Tuomas Peltoniemi
Jun 24, 2016

Cannes 2016: Asian innovations fall short in proving market potential and scale

Innovation Lions jury member Tuomas Peltoniemi of TBWA's Digital Arts Network explains Asia's lacklustre showing, and how to do better next year.

Cannes 2016: Asian innovations fall short in proving market potential and scale

I was fortunate to be a part of the Cannes Innovation Lions Jury this year. The judging process for this category is different from the other categories at Cannes. The jury will pre-vote on all the entered work, and a shortlist is formulated before the festival begins. Each of the shortlisted finalist teams will then travel to Cannes and have the opportunity to present to the Jury for 10 minutes, followed by a 10-minute Q&A. Therefore, the presentation, live demo of the innovation, and well formulated answers to the jury’s questions become critical in the judging process.

What is also unique about the Innovation Lions is the variety of different types of innovation presented, from ideas around social good that can change people’s lives, to process improvements, to business-to-business innovations, as well as consumer products and services. The jury is selected accordingly. It consists of a diverse group of experts from creative agencies, technology companies, venture capital firms, and client-side innovation units. 

Selecting the winners for Innovation Lions is particularly challenging because it’s nearly impossible to compare the projects against each other. This year we saw not only ideas that were for social good, but also some that create new markets and solve brand problems.

More Cannes 2016 coverage

Therefore, how do you compare an innovation from a multi-billion-dollar company with a passion project from two guys in a garage? How do you look at an idea for social good against something that could revolutionise film production for cars? Keeping all this in mind, it became very clear early on that we needed to look at each of the finalists in isolation and consider its unique circumstances carefully.

Because the Innovation Lions includes a presentation and Q&A, the entries have to be carefully packaged. Projects need to demonstrate how innovation is used to solve a particular problem, but it is equally important to show how ideas can scale, and that they have demonstrated some level of traction. Teams should also consider how to best demonstrate unit economics, size of the opportunity, how production and scalability of the idea is presented, along with pricing, investment and IP protection.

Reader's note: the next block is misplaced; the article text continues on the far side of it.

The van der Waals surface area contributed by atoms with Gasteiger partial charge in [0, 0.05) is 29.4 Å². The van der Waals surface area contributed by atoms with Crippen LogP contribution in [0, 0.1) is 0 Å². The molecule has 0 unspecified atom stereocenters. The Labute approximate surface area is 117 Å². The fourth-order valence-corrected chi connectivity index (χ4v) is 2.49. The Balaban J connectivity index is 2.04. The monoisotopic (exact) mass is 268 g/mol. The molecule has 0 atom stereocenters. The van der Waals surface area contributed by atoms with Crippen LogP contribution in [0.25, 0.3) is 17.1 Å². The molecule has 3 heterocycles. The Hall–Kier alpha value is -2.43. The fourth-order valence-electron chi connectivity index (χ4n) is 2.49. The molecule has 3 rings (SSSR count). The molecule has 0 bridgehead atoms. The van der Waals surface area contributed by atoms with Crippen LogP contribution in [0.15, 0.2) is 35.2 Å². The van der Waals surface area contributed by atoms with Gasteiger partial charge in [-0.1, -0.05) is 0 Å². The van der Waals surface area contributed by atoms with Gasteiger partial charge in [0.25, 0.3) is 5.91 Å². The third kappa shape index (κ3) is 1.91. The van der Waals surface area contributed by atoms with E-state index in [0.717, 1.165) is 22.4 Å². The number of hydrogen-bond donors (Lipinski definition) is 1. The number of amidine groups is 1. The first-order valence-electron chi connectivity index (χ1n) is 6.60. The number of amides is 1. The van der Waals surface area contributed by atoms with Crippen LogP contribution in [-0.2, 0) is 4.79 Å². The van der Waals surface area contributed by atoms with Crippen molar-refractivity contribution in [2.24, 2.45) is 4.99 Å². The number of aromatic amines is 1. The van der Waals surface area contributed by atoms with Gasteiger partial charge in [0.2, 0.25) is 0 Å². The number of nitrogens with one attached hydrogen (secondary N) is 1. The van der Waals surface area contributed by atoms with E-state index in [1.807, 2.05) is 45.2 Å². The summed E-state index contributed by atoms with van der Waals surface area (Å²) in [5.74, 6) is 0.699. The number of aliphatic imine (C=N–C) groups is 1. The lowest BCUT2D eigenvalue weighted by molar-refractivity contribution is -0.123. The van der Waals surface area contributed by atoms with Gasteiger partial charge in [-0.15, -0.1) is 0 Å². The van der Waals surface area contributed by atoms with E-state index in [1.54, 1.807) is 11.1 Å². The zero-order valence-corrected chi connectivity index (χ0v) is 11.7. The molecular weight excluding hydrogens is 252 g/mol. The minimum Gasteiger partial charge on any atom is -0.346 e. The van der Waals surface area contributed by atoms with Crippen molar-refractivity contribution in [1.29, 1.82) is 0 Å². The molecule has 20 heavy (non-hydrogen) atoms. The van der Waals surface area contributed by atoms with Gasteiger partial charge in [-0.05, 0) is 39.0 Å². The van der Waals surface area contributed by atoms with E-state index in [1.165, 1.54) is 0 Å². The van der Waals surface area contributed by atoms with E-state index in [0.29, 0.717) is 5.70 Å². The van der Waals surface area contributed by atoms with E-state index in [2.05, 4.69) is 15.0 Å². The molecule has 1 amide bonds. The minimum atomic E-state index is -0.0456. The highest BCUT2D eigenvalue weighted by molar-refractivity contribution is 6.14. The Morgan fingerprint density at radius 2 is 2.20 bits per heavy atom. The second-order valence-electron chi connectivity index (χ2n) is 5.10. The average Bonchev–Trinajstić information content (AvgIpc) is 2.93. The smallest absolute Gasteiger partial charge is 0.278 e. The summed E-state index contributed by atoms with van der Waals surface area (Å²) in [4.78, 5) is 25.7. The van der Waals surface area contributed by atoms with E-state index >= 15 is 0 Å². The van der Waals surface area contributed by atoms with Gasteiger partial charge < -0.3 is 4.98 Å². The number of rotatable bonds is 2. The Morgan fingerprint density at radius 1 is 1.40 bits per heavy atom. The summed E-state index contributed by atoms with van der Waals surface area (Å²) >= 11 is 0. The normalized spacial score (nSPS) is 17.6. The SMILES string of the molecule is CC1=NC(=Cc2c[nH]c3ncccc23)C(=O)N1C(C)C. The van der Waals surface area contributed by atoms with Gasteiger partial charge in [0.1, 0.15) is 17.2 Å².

This year we chose our Grand Prix based on the impact it is going to have in the world. Artificial intelligence is perhaps one of the largest and most potential innovation areas for the foreseeable future. Google Alphago has achieved something no other AI innovation has. For the first time, a machine was able to beat the best Go player in the world.

Why is this relevant? Go is arguably the most complicated game humans have ever invented. The way Go works, a brute-force approach to AI would not achieve the right outcome. Also, multiple innovation projects have taken on this challenge before, but have never reached above-average results. Alphago is based on a neural network approach to AI, which is an attempt to create a level of intuition that machines have not had before. This approach will have a game-changing impact across multiple industries in the near future.

This year, out of 39 shortlisted finalists, only four were from Asia. These were all fantastic ideas, but fell short on demonstrating some of the other key criteria, such as market potential and scale, which the judges have to consider.

Also, based on my conversation with the other jury members, we too often confuse innovation with invention. An innovative idea does not need to be something that has never been done before. In fact, as this year’s Grand Prix demonstrates, some of the most successful innovation ideas take an existing challenge and solve it differently. Also, innovation does not always have to involve a high level of technology. We saw fantastic ideas, such as the Paper Glasses from Mexico, which use a low-tech solution to a real problem. This is where the opportunity for Asian-born innovative ideas exists.

With the size of the consumer markets in Asia, plus the amount of creative, technology and business talent we have in our industry, the potential for innovation is there. I hope we will see a dramatic increase in well-packaged, thoughtful innovation ideas from Asia in next year’s Innovation Lions.

Tuomas Peltoniemi is Asia president and innovation director at TBWA's Digital Arts Network

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